Perhaps my elemental science mind is just too simple. :|
  • Larry (from OSHA)
    Larry (from OSHA) Member Posts: 717
    Options
    I use anti-seize on everything and it helps a lot. Also, that is what old credit cards are for, right?

    Question though, does anyone think that combustion tuning would reduce the amount of deposits and decrease the temperature difference between the flue temp and the inlet water temp?
  • Paul Pollets
    Paul Pollets Member Posts: 3,656
    Options
    If you do this for a living, there is always the search for the best tool for the job. Credit cards can be useful, but don't last long and have less strength to remove the carbonized debris between the sections. It's the debris left behind that causes the issues. The few HX I've replaced, had pinhole leaks between the sections that were not visible. I've found the Viessmann cleaning tool to be most useful and thought that if the serrated blade were mounted to a Fine tool at an angle, it would be easy and fast way to do a thorough cleaning job. I'd also like to know the long term effects of scoring the HX with a metal blade.
  • Canucker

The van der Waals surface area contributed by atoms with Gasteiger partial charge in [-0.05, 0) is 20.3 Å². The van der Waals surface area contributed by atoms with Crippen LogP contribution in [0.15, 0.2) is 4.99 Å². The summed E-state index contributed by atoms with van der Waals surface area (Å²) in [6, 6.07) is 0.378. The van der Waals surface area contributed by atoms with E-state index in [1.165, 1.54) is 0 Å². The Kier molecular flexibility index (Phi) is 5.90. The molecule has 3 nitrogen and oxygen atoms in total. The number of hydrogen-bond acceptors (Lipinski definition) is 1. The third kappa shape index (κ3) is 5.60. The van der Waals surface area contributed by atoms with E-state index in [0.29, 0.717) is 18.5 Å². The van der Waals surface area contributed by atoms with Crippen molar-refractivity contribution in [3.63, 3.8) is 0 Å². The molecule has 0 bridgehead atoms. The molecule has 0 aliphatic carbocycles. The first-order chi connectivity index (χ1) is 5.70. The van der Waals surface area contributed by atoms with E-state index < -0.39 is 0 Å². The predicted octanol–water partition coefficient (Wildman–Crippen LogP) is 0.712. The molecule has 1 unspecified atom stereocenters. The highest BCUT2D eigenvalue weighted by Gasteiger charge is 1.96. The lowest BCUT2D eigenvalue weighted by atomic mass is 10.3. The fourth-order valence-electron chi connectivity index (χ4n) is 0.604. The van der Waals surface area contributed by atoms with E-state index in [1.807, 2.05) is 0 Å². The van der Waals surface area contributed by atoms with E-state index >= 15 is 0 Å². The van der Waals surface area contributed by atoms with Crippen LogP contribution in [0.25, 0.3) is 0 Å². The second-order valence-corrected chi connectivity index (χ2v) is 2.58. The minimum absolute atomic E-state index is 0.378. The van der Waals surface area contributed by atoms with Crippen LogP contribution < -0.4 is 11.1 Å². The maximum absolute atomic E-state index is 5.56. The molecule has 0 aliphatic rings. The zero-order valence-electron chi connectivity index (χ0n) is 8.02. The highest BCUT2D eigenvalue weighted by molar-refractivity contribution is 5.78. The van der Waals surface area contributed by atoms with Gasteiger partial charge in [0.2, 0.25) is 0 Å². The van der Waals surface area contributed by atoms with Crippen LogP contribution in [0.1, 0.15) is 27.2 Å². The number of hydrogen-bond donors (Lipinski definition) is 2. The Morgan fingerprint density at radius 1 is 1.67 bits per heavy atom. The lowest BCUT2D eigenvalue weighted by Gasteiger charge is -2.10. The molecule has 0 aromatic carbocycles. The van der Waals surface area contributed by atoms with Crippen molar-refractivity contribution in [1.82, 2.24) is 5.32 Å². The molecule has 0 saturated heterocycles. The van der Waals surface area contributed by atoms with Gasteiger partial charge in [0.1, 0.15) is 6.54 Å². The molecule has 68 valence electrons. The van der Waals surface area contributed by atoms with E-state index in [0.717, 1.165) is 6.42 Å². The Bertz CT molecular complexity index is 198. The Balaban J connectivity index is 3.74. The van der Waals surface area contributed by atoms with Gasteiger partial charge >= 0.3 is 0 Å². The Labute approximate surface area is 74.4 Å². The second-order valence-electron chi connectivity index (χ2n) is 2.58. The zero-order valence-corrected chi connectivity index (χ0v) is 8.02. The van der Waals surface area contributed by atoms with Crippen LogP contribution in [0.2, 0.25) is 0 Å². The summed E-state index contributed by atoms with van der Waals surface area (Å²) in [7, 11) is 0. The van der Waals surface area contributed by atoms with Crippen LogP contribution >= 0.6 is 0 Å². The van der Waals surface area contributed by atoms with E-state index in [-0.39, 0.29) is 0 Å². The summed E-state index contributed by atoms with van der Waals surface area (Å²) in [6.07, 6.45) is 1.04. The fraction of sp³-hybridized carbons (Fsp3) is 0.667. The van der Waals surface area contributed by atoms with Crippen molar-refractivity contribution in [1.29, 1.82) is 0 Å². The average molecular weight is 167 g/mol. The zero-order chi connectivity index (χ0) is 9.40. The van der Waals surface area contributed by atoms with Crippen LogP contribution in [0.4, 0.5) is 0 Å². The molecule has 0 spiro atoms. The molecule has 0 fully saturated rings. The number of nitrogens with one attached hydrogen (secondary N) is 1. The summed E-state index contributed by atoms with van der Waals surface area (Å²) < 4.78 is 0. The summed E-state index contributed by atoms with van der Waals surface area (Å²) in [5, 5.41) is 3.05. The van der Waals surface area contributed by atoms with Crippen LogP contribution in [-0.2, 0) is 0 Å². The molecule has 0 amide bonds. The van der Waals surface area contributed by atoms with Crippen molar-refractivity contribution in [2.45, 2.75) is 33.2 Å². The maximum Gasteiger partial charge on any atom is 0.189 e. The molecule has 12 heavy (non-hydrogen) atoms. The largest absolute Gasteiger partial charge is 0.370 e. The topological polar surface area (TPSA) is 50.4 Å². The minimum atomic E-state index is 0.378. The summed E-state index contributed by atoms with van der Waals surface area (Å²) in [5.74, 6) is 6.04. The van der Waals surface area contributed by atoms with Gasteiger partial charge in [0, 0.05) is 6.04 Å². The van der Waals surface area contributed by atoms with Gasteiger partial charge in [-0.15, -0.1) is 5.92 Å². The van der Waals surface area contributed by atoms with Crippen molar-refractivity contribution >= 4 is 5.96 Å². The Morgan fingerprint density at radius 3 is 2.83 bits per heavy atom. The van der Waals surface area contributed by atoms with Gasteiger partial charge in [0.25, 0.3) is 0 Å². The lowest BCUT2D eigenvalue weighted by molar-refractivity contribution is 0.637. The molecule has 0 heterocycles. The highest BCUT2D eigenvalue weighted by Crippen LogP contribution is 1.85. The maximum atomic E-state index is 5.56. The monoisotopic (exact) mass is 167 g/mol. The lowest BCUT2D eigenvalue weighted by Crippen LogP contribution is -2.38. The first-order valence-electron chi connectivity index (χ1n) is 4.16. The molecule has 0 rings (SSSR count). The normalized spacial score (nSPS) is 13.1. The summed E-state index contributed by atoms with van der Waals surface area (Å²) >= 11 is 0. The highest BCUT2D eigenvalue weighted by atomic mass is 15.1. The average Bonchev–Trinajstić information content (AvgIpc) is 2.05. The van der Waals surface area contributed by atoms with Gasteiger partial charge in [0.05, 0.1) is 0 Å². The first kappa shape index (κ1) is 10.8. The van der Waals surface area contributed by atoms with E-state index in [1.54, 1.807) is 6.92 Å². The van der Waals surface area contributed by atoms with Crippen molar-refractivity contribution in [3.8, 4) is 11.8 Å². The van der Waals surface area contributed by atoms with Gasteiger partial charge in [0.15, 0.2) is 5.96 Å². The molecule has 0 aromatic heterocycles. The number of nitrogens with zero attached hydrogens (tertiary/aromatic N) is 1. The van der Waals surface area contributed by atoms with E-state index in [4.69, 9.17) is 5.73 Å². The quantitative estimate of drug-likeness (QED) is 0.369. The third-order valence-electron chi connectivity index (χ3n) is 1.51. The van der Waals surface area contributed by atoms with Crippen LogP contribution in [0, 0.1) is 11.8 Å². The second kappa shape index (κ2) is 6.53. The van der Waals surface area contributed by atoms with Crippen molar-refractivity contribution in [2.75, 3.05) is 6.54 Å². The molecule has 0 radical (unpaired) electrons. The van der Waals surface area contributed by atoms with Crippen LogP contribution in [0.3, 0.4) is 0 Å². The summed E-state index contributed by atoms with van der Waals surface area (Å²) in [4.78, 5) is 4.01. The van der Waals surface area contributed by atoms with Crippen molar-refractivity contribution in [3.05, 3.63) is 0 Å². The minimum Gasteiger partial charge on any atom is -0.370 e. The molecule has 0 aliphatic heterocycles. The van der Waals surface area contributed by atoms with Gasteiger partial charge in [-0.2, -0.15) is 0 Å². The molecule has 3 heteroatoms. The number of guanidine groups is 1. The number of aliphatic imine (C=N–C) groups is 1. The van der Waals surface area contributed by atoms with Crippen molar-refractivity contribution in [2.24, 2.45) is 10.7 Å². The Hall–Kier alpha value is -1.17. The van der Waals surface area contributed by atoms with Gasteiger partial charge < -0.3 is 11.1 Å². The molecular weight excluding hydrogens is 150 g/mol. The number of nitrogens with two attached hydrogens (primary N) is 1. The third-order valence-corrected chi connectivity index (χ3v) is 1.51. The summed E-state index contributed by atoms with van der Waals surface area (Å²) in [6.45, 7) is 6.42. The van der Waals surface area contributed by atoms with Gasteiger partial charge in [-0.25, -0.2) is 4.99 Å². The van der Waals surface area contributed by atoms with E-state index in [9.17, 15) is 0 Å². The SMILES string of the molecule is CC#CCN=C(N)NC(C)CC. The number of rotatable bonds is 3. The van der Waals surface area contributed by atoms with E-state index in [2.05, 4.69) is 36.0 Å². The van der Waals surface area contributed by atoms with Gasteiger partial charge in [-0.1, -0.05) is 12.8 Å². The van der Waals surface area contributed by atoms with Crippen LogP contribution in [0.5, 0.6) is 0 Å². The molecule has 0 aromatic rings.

Canucker Member Posts: 722
    Options
    What grade of stainless steel is the heat exchanger made of? Stainless can be very resistant to certain acids at room temperature and not so much when it gets raised above that. I'm curious to what the make up of the condensate is. Has anyone ever had the liquid tested?
    You can have it good, fast or cheap. Pick two
  • Paul Pollets
    Paul Pollets Member Posts: 3,656
    Options
    I'm not sure what brand is pictured. Viessmann uses 316Ti SS. Most manufacturers use type 316.
  • Solid_Fuel_Man
    Solid_Fuel_Man Member Posts: 2,646
    Options
    Stainless steel is "self healing". Meaning its oxide protects is from further oxide/deterioration. If you scrape off the oxide, it must "reheal" by which it gets slightly thinner. This is why plastic is a great thing to use in cleaning SS, especially flue liners for wood appliances. So I'd say a credit card or similar tool would be appropriate.

    Most stainless alloys gall when threaded with other SS hardware (nuts and bolts) which is why it's usually so hard to remove SS fasteners which show little signs of deterioration.